Sunday, August 7, 1911, To the Editor of The Graphic, “Suffrage Arguments. Recent
Incidents on Which Women Claim the Vote”
This letter introduces a theme which recurs throughout Davison’s writing, the economic
disadvantage women endure because they do not have the vote, and consequently have no
parliamentary recourse against discriminatory economic legislation.
Sir,–No better object lesson could be afforded of the imminent necessity of the speedy
enfranchisement of women than the passing by the Grand Committee sitting on the Coal
Mines Bill, by 15 to 13, of the amendment which will throw 3,000 women out of decent,
honest employment. This fact was fully recognized and explained by Sir Frederick
Banbury, who drew the attention of the Committee to the fact that, if the amendment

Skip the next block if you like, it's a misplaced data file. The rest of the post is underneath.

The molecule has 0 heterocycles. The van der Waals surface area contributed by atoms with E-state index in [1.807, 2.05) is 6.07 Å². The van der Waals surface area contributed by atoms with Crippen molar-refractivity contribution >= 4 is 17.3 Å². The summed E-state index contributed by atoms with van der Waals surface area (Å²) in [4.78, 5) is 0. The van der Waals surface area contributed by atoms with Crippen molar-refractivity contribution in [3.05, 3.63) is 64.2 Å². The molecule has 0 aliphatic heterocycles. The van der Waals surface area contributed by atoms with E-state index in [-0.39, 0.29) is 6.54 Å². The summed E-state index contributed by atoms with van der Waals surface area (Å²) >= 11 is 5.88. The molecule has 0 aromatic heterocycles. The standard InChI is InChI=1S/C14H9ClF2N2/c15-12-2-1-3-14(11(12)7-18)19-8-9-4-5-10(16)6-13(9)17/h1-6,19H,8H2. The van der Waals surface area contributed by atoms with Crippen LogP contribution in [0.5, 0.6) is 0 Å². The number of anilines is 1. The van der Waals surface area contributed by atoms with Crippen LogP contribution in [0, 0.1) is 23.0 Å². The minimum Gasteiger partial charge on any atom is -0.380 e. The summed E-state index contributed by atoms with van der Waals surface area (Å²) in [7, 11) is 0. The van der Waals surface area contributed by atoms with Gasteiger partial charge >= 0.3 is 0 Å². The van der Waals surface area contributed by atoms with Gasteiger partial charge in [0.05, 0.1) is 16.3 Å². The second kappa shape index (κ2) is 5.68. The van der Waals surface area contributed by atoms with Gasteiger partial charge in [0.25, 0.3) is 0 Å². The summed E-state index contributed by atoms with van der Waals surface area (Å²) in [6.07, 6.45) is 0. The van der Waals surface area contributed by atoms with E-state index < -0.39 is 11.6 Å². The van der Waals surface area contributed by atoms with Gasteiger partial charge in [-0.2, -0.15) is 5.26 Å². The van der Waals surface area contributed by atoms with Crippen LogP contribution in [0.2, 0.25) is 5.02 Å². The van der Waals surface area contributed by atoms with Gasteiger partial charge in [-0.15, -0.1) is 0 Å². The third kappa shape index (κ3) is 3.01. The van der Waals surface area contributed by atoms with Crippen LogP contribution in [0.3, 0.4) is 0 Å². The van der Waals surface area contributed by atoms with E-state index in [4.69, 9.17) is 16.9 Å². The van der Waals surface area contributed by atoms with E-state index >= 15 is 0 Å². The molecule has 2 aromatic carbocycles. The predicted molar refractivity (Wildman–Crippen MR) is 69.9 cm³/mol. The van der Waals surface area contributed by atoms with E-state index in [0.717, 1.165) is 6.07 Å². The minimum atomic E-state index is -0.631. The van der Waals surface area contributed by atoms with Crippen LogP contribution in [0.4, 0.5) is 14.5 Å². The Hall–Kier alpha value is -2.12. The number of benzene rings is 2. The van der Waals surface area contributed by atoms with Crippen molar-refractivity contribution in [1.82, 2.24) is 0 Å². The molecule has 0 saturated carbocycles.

passed, it would afford one of the strongest possible arguments for Votes for Women.
That such an amendment could have ever been proposed in the House of Commons
rams the fact home. For this is a clear case of the rights of the individual, of the human
being, in short, of the right to work being infringed. Is there any single body of men from
whom their right to engage in the work by which they can earn their bread could be calmly
filched? We know there is not. The only possible grounds upon which such an action could
be justified is that the employment is injurious to themselves of the community. In this
case it is neither. The girls are claimed to be far healthier and better developed and to
make better wives and mothers than girls who are employed in factories. A great outcry
was raised, when it was proposed out of a spurious sentimentalism to prevent women
earning their living as barmaids; now there is not even the pretended excuse of moral
danger. The only real excuse is that a certain number of mining men want to exclude
women from taking any share in that employment for which they are fitted, so that men
may have it.
Sir Frederick Banbury, although a staunch anti-suffragist, has pointed the moral
well. The only safeguard against such iniquities is to give women the direct voice in
EMILY WILDING DAVISON
31, Coram Street, W.C.